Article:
Houston Gardens and its surrounding neighborhoods such as Settegast and Kashmere Gardens are widely considered to be food deserts, areas in which it's difficult to purchase fresh, healthy foods—especially without a car. Initiatives like Planted Houston—which plans to establish urban gardens in these areas—and Last Organic Outpost, which runs the Emile Street commnunity gardens in the Fifth Ward, aim to help combat food deserts, as do organizations like Can Do Houston.
But just because an area is deficient in grocery stores doesn't mean it's entirely deficient in good food. In Houston Gardens, restaurants like Carrol's Diner and JW's Original Cajun Boudin Hut have been thriving for years. Perhaps the most popular joint in the entire area, however, is Triple J's Smokehouse, which many midway fans will recognize as a longtime vendor at the annual Houston Livestock Show and Rodeo. In fact, Triple J's took home a first place blue ribbon in last year's Gold Buckle Foodie Awards at RodeoHouston for its massive baked potato stuffed with chopped beef, sausage, and ribs.
While you can't quite get that identical meal at Triple J's bricks-and-mortar location on Homestead Rd., you can load up on its three best-selling meats and two sides with the Triple J plate for $13. A Styrofoam container comes piled high with brisket, two massive pork ribs, and slices of smoked sausage. Of the sides, I'd recommend the potato salad with a tart, mustardy pucker and the sweet baked beans hopped up with lots of chopped green onions—both are among the best sides I've ever had at a barbecue restaurant. There's so much barbecue contained in one plate, it's easy to see why Triple J's is often asked to cater meals for the Houston Texans; this is hearty eating.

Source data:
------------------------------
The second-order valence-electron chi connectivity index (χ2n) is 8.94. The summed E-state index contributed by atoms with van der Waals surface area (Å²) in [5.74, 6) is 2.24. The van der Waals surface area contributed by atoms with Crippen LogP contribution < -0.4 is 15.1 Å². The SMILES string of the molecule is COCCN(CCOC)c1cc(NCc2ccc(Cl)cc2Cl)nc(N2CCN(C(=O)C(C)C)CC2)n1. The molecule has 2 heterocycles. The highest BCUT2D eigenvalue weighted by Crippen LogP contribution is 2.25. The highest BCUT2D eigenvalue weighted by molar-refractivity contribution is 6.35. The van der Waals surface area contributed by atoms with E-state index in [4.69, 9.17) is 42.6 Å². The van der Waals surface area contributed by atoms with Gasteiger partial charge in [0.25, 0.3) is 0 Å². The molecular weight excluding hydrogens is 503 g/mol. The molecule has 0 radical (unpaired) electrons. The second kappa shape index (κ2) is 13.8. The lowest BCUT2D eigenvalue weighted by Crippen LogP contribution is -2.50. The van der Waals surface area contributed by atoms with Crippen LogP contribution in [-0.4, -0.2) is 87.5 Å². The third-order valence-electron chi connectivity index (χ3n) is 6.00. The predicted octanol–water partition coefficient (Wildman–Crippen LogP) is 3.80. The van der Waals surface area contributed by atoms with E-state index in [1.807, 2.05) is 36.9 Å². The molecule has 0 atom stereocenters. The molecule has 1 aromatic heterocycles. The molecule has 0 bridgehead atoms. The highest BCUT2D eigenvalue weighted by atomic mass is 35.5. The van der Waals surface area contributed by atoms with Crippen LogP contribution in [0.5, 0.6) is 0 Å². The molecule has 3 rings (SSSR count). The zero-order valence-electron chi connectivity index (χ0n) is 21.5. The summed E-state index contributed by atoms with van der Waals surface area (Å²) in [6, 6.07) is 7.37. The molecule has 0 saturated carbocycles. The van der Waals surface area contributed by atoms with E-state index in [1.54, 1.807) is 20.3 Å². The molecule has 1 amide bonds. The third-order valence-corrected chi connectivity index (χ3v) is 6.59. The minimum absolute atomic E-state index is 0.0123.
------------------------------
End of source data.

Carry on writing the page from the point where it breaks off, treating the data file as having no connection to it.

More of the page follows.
In fact, owner Jarrett Scales used to be a football player himself. Having grown up nearby—attending Kashmere High School in the 1980s—Scales was recruited out of high school to play football for Purdue University. After graduating, Scales moved back home to open a restaurant in his old neighborhood with wife Rhonda, and Triple J's Smokehouse was born in 1994. Years of memorabilia cling to the walls in the one, tiny dining room with a communal-style picnic table: Blue Ribbon awards from Marvin Zindler, photos of various Little League teams Scales has sponsored, Texans pennants, and two decades of greeting cards from fans.
Today, Scales and his crew use post oak to smoke their brisket, ribs, chicken, and sausage—all of which goes quickly when the place opens for lunch each day at 11 a.m. The lines are usually long, but afford you ample time to make a selection as you watch the pit crew haul in bark-covered briskets jiggling with soft, rendered fat or smoked chickens with their crackly skin nearly blackened. If you weren't starving when you walked in, you will be by the time you reach the register.
This is normally where I'd tell you to leave room for dessert—a choice between homemade peach cobbler and Italian cream cake—but I've never gotten that far at Triple J's. Here, meat is my dessert...and very often my breakfast and lunch the next day.